Product Ad examples
Collection Ads are often a subset of Product Ads that allow a more immersive and visual experience for audiences. They are like a storefront that allows users to window shop: a big image (or video) banner with a row of four products underneath. Tapping on a Collection Ad seamlessly takes users to a fast-loading visual experience powered by Instant Experience – allowing them to browse and learn more without leaving Facebook or Instagram. This aims to help nurture interest and intent. On Snapchat, each individual image can link out to its own webpage, PLUS one more link to ‘swipe up’. It’s useful for providing your audience with more detail on a single product as well since you can feature photos of the same product from different angles.
Collection Ad Examples
Interactive Ads make use of the latest digital technology to encourage users to stay on the ad longer and interact with it. They are often experimental and seek to engage audiences beyond clicking an outbound link, whether that be by tilting a photo 360 degrees, replying to a question or answering a poll. Interactive Ads build connections between the brand and the audience that lead to better recall and better sentiment. The longer audiences stay, often the lower the cost for the advertiser – that’s you!
Types of Interactive Ads on social media:
- Instant Experience – formerly called Canvas Ads – (Facebook)
- Messenger Ads (Facebook and Instagram)
- Stories Ads (Instagram and Snapchat)
- Conversational Ads (Twitter)
Interactive Ad examples
Instant Experience Ads
Instant Experience Ads allow brands to create interactive experiences, only on mobile devices. Jeep did it well with a “Choose Your Own Adventure” split-screen, immersive experience.
Facebook and Instagram Messenger Interactive Ads can be initiated by the brand in a Messenger chat:
They can also act more like chatbots, leading the customer through a string of choices like their own personal shop assistant:
Or provide answers to questions in the ads:
The “Stories” format on Snapchat, Facebook and Instagram, allows advertisers to post image or video ads between users’ Stories. Interactive Stories Ads go beyond ‘swipe up to go to our website/shop now’ and encourage users to stay on the ad longer and engage with the brand more.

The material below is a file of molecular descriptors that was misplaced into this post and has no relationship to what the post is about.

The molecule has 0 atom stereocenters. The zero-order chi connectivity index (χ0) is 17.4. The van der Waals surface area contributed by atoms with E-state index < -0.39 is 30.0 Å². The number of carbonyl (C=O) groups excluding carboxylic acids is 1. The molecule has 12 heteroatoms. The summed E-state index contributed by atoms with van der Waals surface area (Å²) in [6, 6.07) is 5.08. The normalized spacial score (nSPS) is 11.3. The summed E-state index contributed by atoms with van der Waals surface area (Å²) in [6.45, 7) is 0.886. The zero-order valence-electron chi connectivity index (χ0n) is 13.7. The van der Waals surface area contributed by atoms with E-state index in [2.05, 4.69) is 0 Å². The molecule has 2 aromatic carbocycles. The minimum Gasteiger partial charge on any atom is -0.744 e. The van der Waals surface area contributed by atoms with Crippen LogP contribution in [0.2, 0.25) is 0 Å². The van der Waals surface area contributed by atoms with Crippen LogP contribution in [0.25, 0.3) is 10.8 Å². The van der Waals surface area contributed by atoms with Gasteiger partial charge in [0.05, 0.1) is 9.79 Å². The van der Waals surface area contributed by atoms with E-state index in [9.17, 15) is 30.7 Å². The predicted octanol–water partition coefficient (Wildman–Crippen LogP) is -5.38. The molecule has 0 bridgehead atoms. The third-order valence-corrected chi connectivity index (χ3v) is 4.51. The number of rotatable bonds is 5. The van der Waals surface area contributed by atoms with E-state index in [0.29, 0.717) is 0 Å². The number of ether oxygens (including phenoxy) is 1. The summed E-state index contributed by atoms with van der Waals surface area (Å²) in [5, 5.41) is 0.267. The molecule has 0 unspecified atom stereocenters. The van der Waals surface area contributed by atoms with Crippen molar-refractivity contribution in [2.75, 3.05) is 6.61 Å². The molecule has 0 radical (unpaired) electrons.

Conversational Ads on Twitter are Tweets with CTA buttons promoting certain hashtags. They’re often used by brands to fuel promotions of these hash-tagged products. Note: You have to request access to this ad format by filing a support ticket on Twitter.
This ad format is a great one to fuel word-of-mouth promotion of a particular product or event. For example, a sports event could create hashtags for each team and ask its Twitter followers to tweet support for their team. It can also be used to great effect for research purposes: a brand asking users if they preferred a blue or green version of a product, for example.
Lead Form Ads
Lead Form Ads – also called ‘lead ads’ and ‘lead generation ads’ – help you build your list of interested customers, whether that be for newsletter subscribers, follow-up services, or event registrations. They excel when you’re giving the customer value, so use them when you’re going out of the way to give your customer something that they will use, like an e-book or Guide. When you deliver upon this, platform users are more than happy to offer up their personal details in exchange for something. Our paid specialists have seen Lead Form Ads work really well when the creative illustrates what the customer is actually getting. If that’s an e-book, then the image or video will show a mockup of a book.
Facebook, Instagram and LinkedIn offer their own special contact form that can even pre-fill the customer’s details based on their social media profile, making it even easier for customers to give you their details. Lead Form Ads can often integrate with other technologies you might be using, like CRM (Customer Relationship Management) databases for capturing the customer details, Messenger or InMail services, or event hosting websites. Anything to make life a little easier!
Two variations on the standard image or video Lead Form Ad:
- Promotion ads: these call for people to submit entries to a competition, register for an event, appointment, or even for follow-up meetings or future deals and discounts (like flash sales!), in return for their contact details